Residents may push to turn Independence County wet

BATESVILLE, AR (KAIT) – History may soon repeat itself.

Sharp County voted more than a year ago to allow the sale of alcohol. Seeing how much support that particular proposal got from voters has now raised hope for another county looking to go wet.

A meeting is scheduled Thursday to see how much support exists to turn Independence County wet. Phillip Finch, the man behind this effort, said it's not about making alcohol more available; instead, it's about helping out a place that he said has had its fair share of economic setbacks lately.

Finch, a retired pilot, said his phone has not quit ringing during the past few weeks. People have apparently been calling him repeatedly to share their support for turning the county wet and tapping a new source of revenue.

"I think if we can get it on the ballot, it will pass not because I think people want easy access to alcohol," he said. "I think it's a budgetary issue. It's a lot of money going to counties that surround us that should stay in Independence County."

Finch said he will not gain anything from seeing alcohol sales become legal in the county except for the satisfaction knowing that the revenue could bring some more economic security to the area. During the past year, he's worried about this more and more after numerous job losses in Batesville, the failure of an economic development sales tax as well as budget shortfalls.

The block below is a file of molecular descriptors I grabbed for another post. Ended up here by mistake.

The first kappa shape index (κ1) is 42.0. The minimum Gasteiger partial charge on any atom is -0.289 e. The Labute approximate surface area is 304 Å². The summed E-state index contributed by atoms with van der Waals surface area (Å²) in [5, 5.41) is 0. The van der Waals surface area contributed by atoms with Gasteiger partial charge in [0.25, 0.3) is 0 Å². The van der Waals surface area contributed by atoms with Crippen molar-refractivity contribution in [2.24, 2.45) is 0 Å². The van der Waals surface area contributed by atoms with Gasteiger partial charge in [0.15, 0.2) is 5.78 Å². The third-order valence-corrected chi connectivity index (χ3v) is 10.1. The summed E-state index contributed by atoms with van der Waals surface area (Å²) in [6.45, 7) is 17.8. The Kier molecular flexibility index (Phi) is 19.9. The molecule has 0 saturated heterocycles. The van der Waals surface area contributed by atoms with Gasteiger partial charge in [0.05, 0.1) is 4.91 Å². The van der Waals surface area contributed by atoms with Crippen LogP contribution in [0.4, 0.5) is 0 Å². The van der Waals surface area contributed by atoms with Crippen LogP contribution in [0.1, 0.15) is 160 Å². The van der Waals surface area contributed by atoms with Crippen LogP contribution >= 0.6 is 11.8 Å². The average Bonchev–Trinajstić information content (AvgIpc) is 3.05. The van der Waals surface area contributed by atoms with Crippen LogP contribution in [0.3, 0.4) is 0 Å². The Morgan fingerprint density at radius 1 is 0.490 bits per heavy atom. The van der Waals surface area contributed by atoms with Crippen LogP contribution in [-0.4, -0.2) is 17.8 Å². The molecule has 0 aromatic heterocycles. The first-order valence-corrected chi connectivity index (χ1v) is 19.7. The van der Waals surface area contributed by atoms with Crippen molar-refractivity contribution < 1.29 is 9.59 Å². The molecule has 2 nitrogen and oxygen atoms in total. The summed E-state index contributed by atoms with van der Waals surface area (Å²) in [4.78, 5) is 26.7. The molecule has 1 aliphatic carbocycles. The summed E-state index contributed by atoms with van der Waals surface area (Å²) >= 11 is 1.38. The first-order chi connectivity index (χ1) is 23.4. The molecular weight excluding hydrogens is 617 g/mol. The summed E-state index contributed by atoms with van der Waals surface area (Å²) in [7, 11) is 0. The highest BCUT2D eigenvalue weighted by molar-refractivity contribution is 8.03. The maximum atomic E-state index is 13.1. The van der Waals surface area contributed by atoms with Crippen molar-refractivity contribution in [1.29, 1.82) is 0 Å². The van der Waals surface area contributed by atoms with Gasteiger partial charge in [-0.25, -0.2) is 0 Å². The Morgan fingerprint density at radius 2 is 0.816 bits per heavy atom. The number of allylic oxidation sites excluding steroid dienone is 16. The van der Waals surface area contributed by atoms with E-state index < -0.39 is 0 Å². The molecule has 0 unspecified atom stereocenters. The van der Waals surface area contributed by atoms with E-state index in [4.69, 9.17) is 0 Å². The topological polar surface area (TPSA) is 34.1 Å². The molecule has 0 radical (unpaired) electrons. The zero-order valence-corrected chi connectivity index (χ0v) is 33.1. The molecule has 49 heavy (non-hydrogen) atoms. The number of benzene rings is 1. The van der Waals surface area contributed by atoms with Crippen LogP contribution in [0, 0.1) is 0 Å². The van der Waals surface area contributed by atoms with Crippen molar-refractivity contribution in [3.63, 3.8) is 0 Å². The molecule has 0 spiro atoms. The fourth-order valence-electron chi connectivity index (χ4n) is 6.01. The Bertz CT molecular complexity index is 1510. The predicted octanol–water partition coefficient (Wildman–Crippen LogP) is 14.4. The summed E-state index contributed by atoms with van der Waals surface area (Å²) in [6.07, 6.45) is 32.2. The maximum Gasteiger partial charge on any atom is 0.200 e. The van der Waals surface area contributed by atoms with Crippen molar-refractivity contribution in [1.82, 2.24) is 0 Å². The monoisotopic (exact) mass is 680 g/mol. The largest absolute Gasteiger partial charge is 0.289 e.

Finch said he was surprised to see how overwhelmingly Sharp County voters supported the wet issue in November 2012, and it has given him hope that Independence could do the same. He has already sought out the people who got the issue passed in Sharp, and said that they have offered their help to him.

"We hope to use their lessons learned and getting it on the ballot here in six months. If we don't have it on this November's ballot, we have to wait two more years," he said.

"This is an election that has to be done at a general election," he added. "It can't be done during a special [election]."

Finch also plans to seek advice when it comes to crafting the ballot measure and setting up the petitioning process. To get the issue on the ballot, people have to collect signatures from 38 percent of the county's registered voters. Independence County currently has 19,067 registered voters, so supporters will have to get more than 7,200 people to sign the petitions once they're drawn up.

He admits that this will take a lot of effort, but believes it can be done by November if there's enough people interested in supporting the cause.

"If we can have the initiative written up ready to go to the people that are going to go knock on doors by April," Finch said, "then that gives us basically three months to get it done."

He imagines that the opposition will mount quickly to fight to keep the county dry, just as it did in Sharp County in 2012. Many voters, however, are already sharing their excitement for the proposal.

"Benefit number one is that the tax dollars go to us, and we can use them in our community instead of other people's," Megean Oliver of Batesville said.

"I think that it would be a good revenue to build the city back, and it's something we desperately need," Shawn Campbell of Batesville added. "Right now that's the only factor that I see that could help us do that."

Finch has set up a meeting on Thursday, January 9, at 7 p.m. at Josie's Restaurant in Batesville. He asks anyone that would like to learn more about the proposal or how they can help get it passed to attend the meeting.

"If we get interest, then we'll go forward," he said. "If not, then maybe Independence County isn't ready."

If someone is unable to attend the meeting Thursday, contact Finch directly at 870-613-3046.

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